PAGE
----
QR Codes: Just Because You Can, Doesn’t Mean You Should

QR Code for Wikipedias Homepage

QR Code for Wikipedia's Homepage

Everyone in publishing is talking about QR codes, which have gained traction in Japan as marketing and supplementary content vehicles. Basically you have a 2D bar code with embedded characters, typically a URL, which you access via your cameraphone. Abroad, McDonald’s puts the nutritional information of their food in QR codes on the wrappers, Sony used them to lead people in Australia on a treasure hunt related to the Bond film “Quantum of Solace,” and Pepsi printed the codes on about 400 million products in the UK.

So why hasn’t this taken off in the U.S.? Well, it’s pretty simple. We’re not ready. Our mobile phone technology is way behind Japan, and American consumer behavior is still dominated by voice and text. There are only a handful of devices with web browsers and a good enough camera to recognize the codes – iPhones and Blackberries have, in our testing, less than a 25% success rate. As noted by the conspicuous silence around Fox’s QR code experiment with “Notorious” in January, we’re not there yet. (Of course, Fox bungled their strategy by planting web-dependent features in NYC subway stations.) Analysts are predicting 2010-11 for mass adoption in the U.S.

Which is a long way of saying: I’m sorry HarperCollins. Your QR code experiment for Lauren Conrad’s YA novel L.A. Candy is not only too early, but also too little. I could access the mobile site on my desktop computer, but not directly through my iPhone web browser. I had to be directed through a QR Code – which means I had to download the iPhone app, then take a picture of my laptop just to see the mobile content.

Ok, not great, but fine so far. I’m on my mobile device, looking at a nicely laid out version of the site. There’s the first chapter, a short streaming video, and a buy the book link. Nothing I can’t find elsewhere. But let’s say I’m on my mobile, and I want to share this with my friend. Since I know I can’t email the link, I hit “Share It” – where I have to give up my name, DOB, email, and cell number. Then the service texts me and asks to forward the text to my friend myself. Except, for iPhone users at least, I can’t forward texts. And, at present, I can’t copy and paste the text and send in a new message.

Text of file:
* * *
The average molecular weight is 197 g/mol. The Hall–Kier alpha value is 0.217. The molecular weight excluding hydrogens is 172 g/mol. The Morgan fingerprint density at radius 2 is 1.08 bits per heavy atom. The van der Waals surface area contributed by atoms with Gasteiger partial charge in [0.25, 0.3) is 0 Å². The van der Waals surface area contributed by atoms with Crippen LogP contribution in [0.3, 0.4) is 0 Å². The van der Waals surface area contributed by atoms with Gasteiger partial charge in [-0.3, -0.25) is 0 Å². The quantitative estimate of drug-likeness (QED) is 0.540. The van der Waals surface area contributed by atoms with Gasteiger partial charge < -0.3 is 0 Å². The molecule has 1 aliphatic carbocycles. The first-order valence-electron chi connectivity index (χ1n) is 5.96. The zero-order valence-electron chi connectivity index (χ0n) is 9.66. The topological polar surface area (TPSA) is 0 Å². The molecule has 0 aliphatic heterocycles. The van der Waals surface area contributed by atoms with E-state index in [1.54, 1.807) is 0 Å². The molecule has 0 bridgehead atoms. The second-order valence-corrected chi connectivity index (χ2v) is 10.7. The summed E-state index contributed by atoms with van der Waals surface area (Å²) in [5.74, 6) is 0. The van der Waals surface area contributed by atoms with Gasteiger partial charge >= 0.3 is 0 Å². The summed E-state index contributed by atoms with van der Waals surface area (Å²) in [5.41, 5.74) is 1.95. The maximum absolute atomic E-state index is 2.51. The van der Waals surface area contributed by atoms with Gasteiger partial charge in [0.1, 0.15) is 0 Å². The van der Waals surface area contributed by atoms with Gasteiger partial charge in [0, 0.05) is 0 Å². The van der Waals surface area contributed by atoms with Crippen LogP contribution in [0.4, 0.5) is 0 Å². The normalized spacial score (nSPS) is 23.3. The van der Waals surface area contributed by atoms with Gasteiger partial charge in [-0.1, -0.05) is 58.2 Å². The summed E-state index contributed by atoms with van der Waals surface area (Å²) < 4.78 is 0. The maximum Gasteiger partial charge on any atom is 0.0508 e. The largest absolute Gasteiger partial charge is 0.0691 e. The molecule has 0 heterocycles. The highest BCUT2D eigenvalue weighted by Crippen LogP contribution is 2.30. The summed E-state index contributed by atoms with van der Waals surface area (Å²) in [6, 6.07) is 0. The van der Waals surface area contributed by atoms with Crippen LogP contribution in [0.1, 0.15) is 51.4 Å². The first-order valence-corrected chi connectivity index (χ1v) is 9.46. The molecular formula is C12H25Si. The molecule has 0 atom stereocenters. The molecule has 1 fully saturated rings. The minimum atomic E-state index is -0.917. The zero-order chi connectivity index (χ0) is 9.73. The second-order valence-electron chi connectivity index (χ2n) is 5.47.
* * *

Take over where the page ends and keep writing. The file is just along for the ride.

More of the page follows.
Of course, at this point who would still be bothering with all this, beyond someone working in internet marketing for another publisher, readying his blog entry?

I will grant that the consumer experience may be better on different phones. Does anyone know of a web-enabled camera-phone out there with forwarding-text capabilities? Oh yeah, and a QR code reader app built in? …And major market share in the YA audience, the intended recipient of these codes?

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Filed under industry, mobile

3 responses to “QR Codes: Just Because You Can, Doesn’t Mean You Should

  1. Don’t you think QR Codes are the future, though? They are so simple for businesses, once the technology catches up with the intent.

    The Lunch Pail just did a real-world evaluation of QR codes by evaluating an experience with a Continental Airlines mobile boarding pass. It’s a pretty interesting read. Check it out, if you want: http://lunchpail.knotice.com/2009/06/19/realworld-assessment-mobile-boarding-passes/

  2. That shouldn’t stop anyone from playing with QR Codes though 🙂

    JFTR: I have made a Generator for QR Codes. Maybe try it out for yourself.

  3. dan2600

    Another reason QR codes haven’t taken off in the USA is the lack of necessity.

    They have been popular in to Japan for the past 3 years due to the low “web” adoption rate, as well as HTTPs inability to support kata/hira/kanji charaters.

    Here in the USA the call to action “goto http://www.moviename.com” is something we can do without even thinking about it. However for someone who’s native language isn’t english to have to remeber type a long URL on a phone or when they get home, just isn’t theasable. For awhile (I don’t know if it still remains true) many Japaneses’ primary internet connection was their phone. So QRcodes made sense (there is hardly any technology behind them…they are a 2-bit bitmap image nearly the same as a barcode that have been around since the early 90’s). The fact that the biggie test only had a 25% success rate i find hard to believe as for a QRcode to work you only need to have a resolution of about 100px by 100px ( about 4% of the iphones resolution and should technically work on a half mega pixel phone as well ). Considering i can take a photo of a CD cover and have SnapTell Reconize it, but a QRcode program can’t recognize a 2-bit barcode would be an indication of crappy software rather then hardware.

    You also have to keep in mind, in Japan people are much more into media interaction in comparison to Americans who just want media fed to them, which can be seen by the general failure of most interactive advertising. Remember CueCat?
    The novelty of scanning a barcode and having something appear just isn’t that appealing.

    We will be seeing more of these “alternate reality” apps (which uses a lot of the same tech as QR codes), but I don’t think QR will ever take off in the states.

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